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Chinese cricket. It sounds like an inside joke, something born of an obvious anomaly; something almost as inconceivable as French cricket (which is why we call the children's schoolyard variety of the game precisely that). And when the grown-ups finally come out to play, we still haven't quite forgotten the French, choosing to attribute to them the slapstick of an unintended edge. In fact, if one were to make a picture of the French purely from cricketing terms, it would appear that they are a spectacularly clumsy and hilarious people.
But what to make of this thing called Chinese cricket? On the face of it, it would appear that they are just as ripe for the picking as the French. But it's not going to work, trying to call a bungled reverse sweep, for example, a Chinese Chop. Because the Chinese actually play cricket. In increasingly large numbers. They might find out.
Sure, the ACC tournaments they have participated in thus far have found the team clinging to the bottom of the tables with the tenacity of an overstuffed pot-sticker, but rest assured, when that dread day comes that China is granted full ICC member status, they are not going to be the new sacrificial Bangladeshis on the block. Plans are afoot for the future of Chinese cricket, ambitious plans the likes of which make Mao's Great Leap Forward look like a piddling game of hopscotch.
If the hype is to be believed, China will very soon be beating us at our own game. It stands to follow that the game itself, as the Chinese cricket board starts inevitably to flex its muscle, will likely see some important changes. It would be worth our while, then, to start getting acquainted with what some of these might be.
The use of the word "chinaman" to refer to slow left-arm bowlers who spin the ball into right-hand batsmen to be pulled up for review.
If they aren't already, Chinese cricket fans, all 11 of them, are going to be dumbfounded at the discovery of the term. Suspicious looks are going to be cast at the ICC, and the Chinese people will be forgiven for asking themselves if this whole being-introduced-to-cricket thing is not the start of the Opium Wars all over again - only, this time the poisoning of the moral fabric of society recast in an even more deviously addictive form.
The BCCI to finally meet its match.
There's that old Newtonian law that states that for every Indian action there is an equal and opposite Chinese one (and vice versa). The BCCCATS (Board of Control for Cricket in China, And Then Some) will soon have its rivals across the mountains eating out of its hand. The story goes that way back in 1962, when a Chinese invasion, a real one, of India seemed imminent, some people living in cities close to the border wasted no time in starting to learn Chinese languages, with an eye to getting a leg up over others under the new regime. That's how much fear they inspire. Can you imagine the BCCI going against the Chinese government-backed cricket board against the use of the DRS? Neither can I.
The IPL to be devoured by the CPL.
In an ironic twist of fate for the IPL, the tournament itself will be auctioned off to the highest Chinese bidder, who will then transplant the show to China. Let's face it, China is the bigger and badder of the two emerging economic colossi. The contracts at the CPL will be even bigger (Chris Gayle, I'm looking at you). And in place of an annoying grey Volkswagen Passat on display as a prize, expect something more exciting. Like tickets aboard the new Chinese spaceship being built to rival Virgin Galactic. Finally, the chance to see Sreesanth disappear into orbit once and for all. Add to that a far superior opening ceremony, with Shah Rukh Khan nowhere in sight, and you really can't go wrong.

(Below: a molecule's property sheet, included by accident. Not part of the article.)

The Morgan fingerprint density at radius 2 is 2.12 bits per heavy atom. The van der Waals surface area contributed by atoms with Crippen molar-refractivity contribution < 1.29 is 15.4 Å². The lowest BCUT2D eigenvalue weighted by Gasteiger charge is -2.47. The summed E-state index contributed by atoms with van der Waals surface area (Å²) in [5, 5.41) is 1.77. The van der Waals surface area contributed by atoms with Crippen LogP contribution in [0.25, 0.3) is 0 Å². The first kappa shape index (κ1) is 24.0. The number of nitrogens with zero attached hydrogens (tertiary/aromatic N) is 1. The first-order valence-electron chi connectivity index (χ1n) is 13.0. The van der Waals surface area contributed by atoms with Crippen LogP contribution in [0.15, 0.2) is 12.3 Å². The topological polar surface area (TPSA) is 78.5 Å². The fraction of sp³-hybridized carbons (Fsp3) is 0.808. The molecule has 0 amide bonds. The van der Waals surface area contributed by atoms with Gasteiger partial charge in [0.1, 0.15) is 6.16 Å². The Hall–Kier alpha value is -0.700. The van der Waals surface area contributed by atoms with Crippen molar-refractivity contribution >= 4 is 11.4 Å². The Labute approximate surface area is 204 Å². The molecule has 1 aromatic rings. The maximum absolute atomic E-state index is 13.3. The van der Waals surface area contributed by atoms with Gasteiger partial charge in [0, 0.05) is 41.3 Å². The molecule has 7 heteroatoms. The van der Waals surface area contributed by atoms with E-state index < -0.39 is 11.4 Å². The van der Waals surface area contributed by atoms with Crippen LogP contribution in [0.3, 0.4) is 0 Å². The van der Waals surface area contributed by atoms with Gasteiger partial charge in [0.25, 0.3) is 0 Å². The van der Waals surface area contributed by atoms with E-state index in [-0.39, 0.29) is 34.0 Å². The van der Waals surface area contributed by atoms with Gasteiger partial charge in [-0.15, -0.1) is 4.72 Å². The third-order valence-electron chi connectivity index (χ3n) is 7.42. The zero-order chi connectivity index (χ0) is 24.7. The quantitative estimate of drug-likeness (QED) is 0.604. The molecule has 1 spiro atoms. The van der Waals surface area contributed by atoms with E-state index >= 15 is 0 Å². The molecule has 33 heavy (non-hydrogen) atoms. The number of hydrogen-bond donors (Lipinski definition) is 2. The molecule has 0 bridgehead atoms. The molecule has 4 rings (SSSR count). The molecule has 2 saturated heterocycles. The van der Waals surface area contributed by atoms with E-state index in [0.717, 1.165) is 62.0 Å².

To see cricket being played on the Roof of The World.
Yes, cricket in Tibet. The Potala in the background, hordes of fake Chinese Tibetan monks thronging the stadium to show the world just how great the real Tibetans, wherever they are, have it.
The Dharamshala cricket authorities in India to become indignant and claim that their stadium is the real representative of sexy high-altitude cricket.
His Holiness The Dalai Lama will speak out. The Chinese will ignore his pleas. The sponsors will have a field day with all the attention.
China to win the World Cup.
Their manifesto claims that they only aim to qualify for 2015, but don't be fooled. You have to understand that Chinese cricketers will be playing for more than just pride or money. They will be playing for The Party. (The fear of God, incidentally, has nothing on fear of The Party.) And there will be no stopping them.
The Anti-Corruption Unit to be ecstatic.
Due to the aforementioned knee-trembling fear of Big Brother and his long stick, expect the Chinese game to be the cleanest around. So clean, in fact, that the ICC will insist that all major international matches be played in China, knowing that no player, Chinese or otherwise, will risk the firing squad for a few quid extra.
No more neutral umpires.
Umpires will find it increasingly difficult to deny Chinese appeals during matches held in China, due to the dawning realisation that the old joke, that a billion Chinese cannot be wrong, is no laughing matter at all.
The Chinese are coming. Do you know how to say "left-arm unorthodox" in Mandarin yet?
R Rajkumar is a writer who splits his time between London, Coimbatore and the part of his mind that is dedicated to the making up, and the subsequent revising, of the cricket team he knows should have been picked instead of the one that just was
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